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Breaking down the new SAT

by CAROLINE GAVURA Section Editor

If you are planning on taking the SAT in the spring of 2016, you are in luck. There are major changes coming to the test, including it being offered online, returning to the 1600 point scale, and the essay being optional.

Unlike the old test,the redesigned SAT will focus more on relevant words used in everyday speech and literature, rather than having to memorize obscure words with flash cards. Students will be asked what each word means by using context clues in a short passage.

Reading and Writing sections are being condensed into one section, and it is also becoming evidence-based. What this means is that for every passage on the test, there will be a question asking for students to select a quote from the text that best supports their answer. The creators of the test hope that this will show their ability to interpret and use evidence found in different sources.

“Although this is more work, the evidence-based questions will do a better job at portraying how well each student will do in college, which is filled with research and evidence-based work,” said junior Cori Haider.

The essay will be very different from the current SAT. While students are now given a prompt and asked to write using historical, literary, or real-life examples to support the question being asked, students will read a passage and explain how the author makes an argument on the new SAT.

The essay was designed to allow for more clear writing and careful analyzing. The essay will be optional, but before all the juniors and seniors this year cringe, most colleges will require it for evaluation purposes.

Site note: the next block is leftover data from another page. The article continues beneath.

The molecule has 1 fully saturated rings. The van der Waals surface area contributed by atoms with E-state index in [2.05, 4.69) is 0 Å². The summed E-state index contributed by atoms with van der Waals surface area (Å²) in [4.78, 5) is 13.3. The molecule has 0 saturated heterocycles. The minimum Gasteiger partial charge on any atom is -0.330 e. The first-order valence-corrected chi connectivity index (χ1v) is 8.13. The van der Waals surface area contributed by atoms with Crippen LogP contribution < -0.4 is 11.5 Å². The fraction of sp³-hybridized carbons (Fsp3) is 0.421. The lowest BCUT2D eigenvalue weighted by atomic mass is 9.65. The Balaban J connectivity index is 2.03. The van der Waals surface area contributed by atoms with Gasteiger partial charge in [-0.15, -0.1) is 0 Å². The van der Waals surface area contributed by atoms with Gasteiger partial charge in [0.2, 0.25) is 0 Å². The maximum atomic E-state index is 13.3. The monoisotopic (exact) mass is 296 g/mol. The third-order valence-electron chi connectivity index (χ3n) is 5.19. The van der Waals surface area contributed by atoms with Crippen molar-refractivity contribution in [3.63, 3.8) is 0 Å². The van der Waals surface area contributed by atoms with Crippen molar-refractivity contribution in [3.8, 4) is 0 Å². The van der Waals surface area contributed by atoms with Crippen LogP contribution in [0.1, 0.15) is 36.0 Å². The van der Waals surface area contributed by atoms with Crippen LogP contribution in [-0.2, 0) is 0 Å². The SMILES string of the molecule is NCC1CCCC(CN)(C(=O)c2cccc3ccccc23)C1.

For the math section, the College Board website states, “The exam will focus in depth on three essential areas of math: problem solving and data analysis, the heart of algebra, and passport to advanced math.”

Percentages, ratios, and linear equations are all going to have to be mastered before taking the test, which studies have shown will improve students’ performance in college.

All of the problems on the test are going to become more applicable to real-life scenarios. This will help students relate to the text or problem, and obtain a higher score.

“I’m glad they are making the test more relatable to real life. I had a hard time understanding some of the problems because they were so out there, so this is good. Also, this way the test will better prepare students for college,” said senior Kelsey Rudowitz.

Science and social studies will also make an appearance on the new SAT, which is new for the test, but similar to the ACT. Students will read challenging passages on these subjects and have to answer evidence-based questions on them.

One of the biggest changes to the SAT is that there will no longer be a penalty for wrong answers. Instead of losing 1/4 a point for each wrong answer, students will only earn points for correct answers. This means students will now be encouraged to guess for the first time.

What do you think of the new SAT test format?

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